A Tomb With a View: The Stories and Glories of Graveyards: Scottish Non-fiction Book of the Year 2021

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A Tomb With a View: The Stories and Glories of Graveyards: Scottish Non-fiction Book of the Year 2021

A Tomb With a View: The Stories and Glories of Graveyards: Scottish Non-fiction Book of the Year 2021

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One caveat, though: neither the cover nor the book's description hints that the book is mostly limited to cemeteries in Ireland and the United Kingdom. This book has opened up the social history that can be found, it's not just a place where the dead lay under the soil. Speaking to Highgate's gardener and stonemason, and Haji Taslim Funerals is an intimate glimpse behind the curtain on the everyday life of burials. One hundred years after the end of the First World War, men who fought in it are still being buried in Belgium and France, as their bodies are retrieved and identified.

A nine-times winner at the Scottish Press Awards and shortlisted for the Orwell journalism prize, he is a regular contributor to the Guardian and The Times. By talking to people from various cultures, backgrounds, ethnicities and religions, Ross delves into a diverse array of outlooks, forms of grief and mysteries surrounding the dead. And the nature of his subject means that Ross takes readers through art, literature, popular music, theatre, sentimental stories, the comic and the weird. A tomb with a view is filled with anecdotes and lovely stories about people who I had never heard about, and whose stories would not have made it into Ross’s book were it not that he encountered their tomb stone. Ross brings both MacThomais and Glasnevin to life, delving into his family history and that of the cemetery, artfully interweaving both with tales of Ireland’s wider history.

Why is the music hall star who sang 'I Do Like To Be Beside The Seaside' buried on a hillside in Glasgow far from the sound of the silvery sea? His stories are often bizarre, such as the vigils at and consecration of the Crossbones graveyard for prostitutes in Southwark or a Viking handfasting ceremony in the Nonconformist chapel of Arnos Vale cemetery in Bristol. Having mass in places that juxtaposed the living and the dead were thought to be mutually beneficial. This is a rambling walk in a whole host of graveyards around the UK from the Victorian London graveyards to the IRA war cemey in Belfast. Peter Ross, the book's author, encourages us to go beyond the stones and physical attributes of cemeteries because they are like libraries and have stories, which are connected to each person buried there.

Mr Ross tells stories that are not just moving, inspiring and respectful, but show that while graveyards may hold the dead, they hold a record of the living, and preserve the story of a community in a very special and unique way.

Some are opened up to the living for tours (of which the “Queerly Departed” tour of the graves of LGBTQ people in Brompton cemetery is a fine example), others as wedding venues.

A Tomb With a View: the stories and glories of graveyards is the first book I am writing about that is actually concerned with cemeteries. This shows the wealth of books about death, dying and the dead; you can spend years reading about these topics and never encounter a single place for burial. I thought that this was a really good book about how we as a modern society are coping with death and how it differs to the way that we treated the dead in the past. Peter Ross' journey through the graveyards and cemeteries of Britain, as documented in this book, definitely led to some fascinating stories, both about the living and the dead. It was first known as Prospect Cemetery and the tragic tale of Shane MacThomáis who once told the stories of the people within its walls and took his own life on a tree in the grounds.We have been walking in cemeteries here and abroad for many years – they provide an immediate condensation of their local histories and cultures and a usually deserted place to walk in an urban setting. His journey will take him from the natural burial site of Sharpham Meadow in Devon where he meets Bridgitt and the resting place of her late husband Wayne where she is picking leaves off the discreet stone with his name on. James Joyce and Charles Dickens would’ve loved it - a book that reveals much gravity in the humour and many stories in the graveyard. After this period has lapsed people can chose to renew this period but if the bill is not paid, a grave will be cleared and made available to a new person. Peter Ross takes us on a tour of his favourite graveyards and introduces us to those who reside there, and, where temporally feasible, those who love them.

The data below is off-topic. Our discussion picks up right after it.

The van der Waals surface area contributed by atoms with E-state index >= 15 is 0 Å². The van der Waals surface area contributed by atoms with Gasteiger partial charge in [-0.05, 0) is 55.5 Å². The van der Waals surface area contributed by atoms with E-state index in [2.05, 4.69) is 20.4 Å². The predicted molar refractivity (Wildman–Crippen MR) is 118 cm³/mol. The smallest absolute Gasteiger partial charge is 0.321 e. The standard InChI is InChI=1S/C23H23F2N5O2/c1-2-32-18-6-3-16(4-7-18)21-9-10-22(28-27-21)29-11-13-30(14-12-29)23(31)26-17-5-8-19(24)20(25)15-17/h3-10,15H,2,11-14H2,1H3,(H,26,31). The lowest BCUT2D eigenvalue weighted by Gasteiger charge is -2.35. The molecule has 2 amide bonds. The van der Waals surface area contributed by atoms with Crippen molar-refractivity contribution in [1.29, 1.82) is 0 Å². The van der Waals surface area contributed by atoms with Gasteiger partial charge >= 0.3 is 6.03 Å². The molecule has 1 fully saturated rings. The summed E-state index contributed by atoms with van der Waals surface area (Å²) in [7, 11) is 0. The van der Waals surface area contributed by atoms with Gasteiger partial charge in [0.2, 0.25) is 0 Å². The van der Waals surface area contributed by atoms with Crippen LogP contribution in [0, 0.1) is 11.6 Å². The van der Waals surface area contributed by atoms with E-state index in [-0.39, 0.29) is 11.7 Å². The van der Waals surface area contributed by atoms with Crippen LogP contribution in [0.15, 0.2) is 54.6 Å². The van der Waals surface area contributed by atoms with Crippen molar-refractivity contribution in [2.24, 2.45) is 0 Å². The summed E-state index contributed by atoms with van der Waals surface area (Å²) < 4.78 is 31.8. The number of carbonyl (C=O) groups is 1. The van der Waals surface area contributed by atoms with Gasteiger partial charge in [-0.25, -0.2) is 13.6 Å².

In the same chapter Ross takes us to the graves of Republicans in Dublin, paying equal respect to that previously shown to sectarian sites, before turning our attention to diverse cultural beliefs about death and burial. The harrowing cillacs in Ireland, where unbaptised infants are laid to rest in remote fields or on the edges of church grounds and society itself, provide a stark, emotional contrast.

Early on, he mentions that cemeteries are like parks for introverts, which I love, alongside how cemeteries can become like your favorite beach.



  • Fruugo ID: 258392218-563234582
  • EAN: 764486781913
  • Sold by: Fruugo

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